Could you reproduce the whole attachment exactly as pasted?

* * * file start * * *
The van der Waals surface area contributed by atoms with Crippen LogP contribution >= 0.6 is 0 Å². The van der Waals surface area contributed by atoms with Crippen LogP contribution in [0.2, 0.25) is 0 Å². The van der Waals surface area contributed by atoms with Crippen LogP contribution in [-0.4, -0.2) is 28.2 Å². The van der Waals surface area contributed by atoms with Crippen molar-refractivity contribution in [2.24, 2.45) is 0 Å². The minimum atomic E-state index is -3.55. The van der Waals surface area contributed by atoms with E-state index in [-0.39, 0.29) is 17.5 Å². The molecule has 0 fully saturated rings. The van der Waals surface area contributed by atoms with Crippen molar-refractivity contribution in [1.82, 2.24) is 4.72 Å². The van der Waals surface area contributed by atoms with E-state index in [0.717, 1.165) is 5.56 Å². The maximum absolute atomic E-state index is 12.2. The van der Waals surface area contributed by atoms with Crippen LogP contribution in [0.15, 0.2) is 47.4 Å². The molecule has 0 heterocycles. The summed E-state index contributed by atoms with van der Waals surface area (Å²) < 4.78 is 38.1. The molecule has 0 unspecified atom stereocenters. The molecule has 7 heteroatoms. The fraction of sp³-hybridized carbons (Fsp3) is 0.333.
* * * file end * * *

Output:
The van der Waals surface area contributed by atoms with Crippen LogP contribution >= 0.6 is 0 Å². The van der Waals surface area contributed by atoms with Crippen LogP contribution in [0.2, 0.25) is 0 Å². The van der Waals surface area contributed by atoms with Crippen LogP contribution in [-0.4, -0.2) is 28.2 Å². The van der Waals surface area contributed by atoms with Crippen molar-refractivity contribution in [2.24, 2.45) is 0 Å². The minimum atomic E-state index is -3.55. The van der Waals surface area contributed by atoms with E-state index in [-0.39, 0.29) is 17.5 Å². The molecule has 0 fully saturated rings. The van der Waals surface area contributed by atoms with Crippen molar-refractivity contribution in [1.82, 2.24) is 4.72 Å². The van der Waals surface area contributed by atoms with E-state index in [0.717, 1.165) is 5.56 Å². The maximum absolute atomic E-state index is 12.2. The van der Waals surface area contributed by atoms with Crippen LogP contribution in [0.15, 0.2) is 47.4 Å². The molecule has 0 heterocycles. The summed E-state index contributed by atoms with van der Waals surface area (Å²) < 4.78 is 38.1. The molecule has 0 unspecified atom stereocenters. The molecule has 7 heteroatoms. The fraction of sp³-hybridized carbons (Fsp3) is 0.333.